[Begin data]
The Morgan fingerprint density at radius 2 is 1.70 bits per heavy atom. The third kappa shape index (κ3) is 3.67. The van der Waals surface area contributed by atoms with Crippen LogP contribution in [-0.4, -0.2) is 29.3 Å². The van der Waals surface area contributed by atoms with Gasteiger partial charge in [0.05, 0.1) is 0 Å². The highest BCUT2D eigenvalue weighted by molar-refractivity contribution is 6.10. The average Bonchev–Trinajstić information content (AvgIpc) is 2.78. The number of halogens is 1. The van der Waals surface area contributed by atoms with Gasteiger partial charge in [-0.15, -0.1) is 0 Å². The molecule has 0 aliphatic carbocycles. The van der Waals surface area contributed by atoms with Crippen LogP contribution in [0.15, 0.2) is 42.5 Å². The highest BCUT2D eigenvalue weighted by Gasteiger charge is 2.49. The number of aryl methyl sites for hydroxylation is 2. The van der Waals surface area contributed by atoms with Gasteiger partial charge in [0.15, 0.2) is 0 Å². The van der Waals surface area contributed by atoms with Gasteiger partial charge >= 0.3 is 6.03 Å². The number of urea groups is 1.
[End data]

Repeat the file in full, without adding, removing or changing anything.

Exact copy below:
The Morgan fingerprint density at radius 2 is 1.70 bits per heavy atom. The third kappa shape index (κ3) is 3.67. The van der Waals surface area contributed by atoms with Crippen LogP contribution in [-0.4, -0.2) is 29.3 Å². The van der Waals surface area contributed by atoms with Gasteiger partial charge in [0.05, 0.1) is 0 Å². The highest BCUT2D eigenvalue weighted by molar-refractivity contribution is 6.10. The average Bonchev–Trinajstić information content (AvgIpc) is 2.78. The number of halogens is 1. The van der Waals surface area contributed by atoms with Gasteiger partial charge in [-0.15, -0.1) is 0 Å². The molecule has 0 aliphatic carbocycles. The van der Waals surface area contributed by atoms with Crippen LogP contribution in [0.15, 0.2) is 42.5 Å². The highest BCUT2D eigenvalue weighted by Gasteiger charge is 2.49. The number of aryl methyl sites for hydroxylation is 2. The van der Waals surface area contributed by atoms with Gasteiger partial charge in [0.15, 0.2) is 0 Å². The van der Waals surface area contributed by atoms with Gasteiger partial charge >= 0.3 is 6.03 Å². The number of urea groups is 1.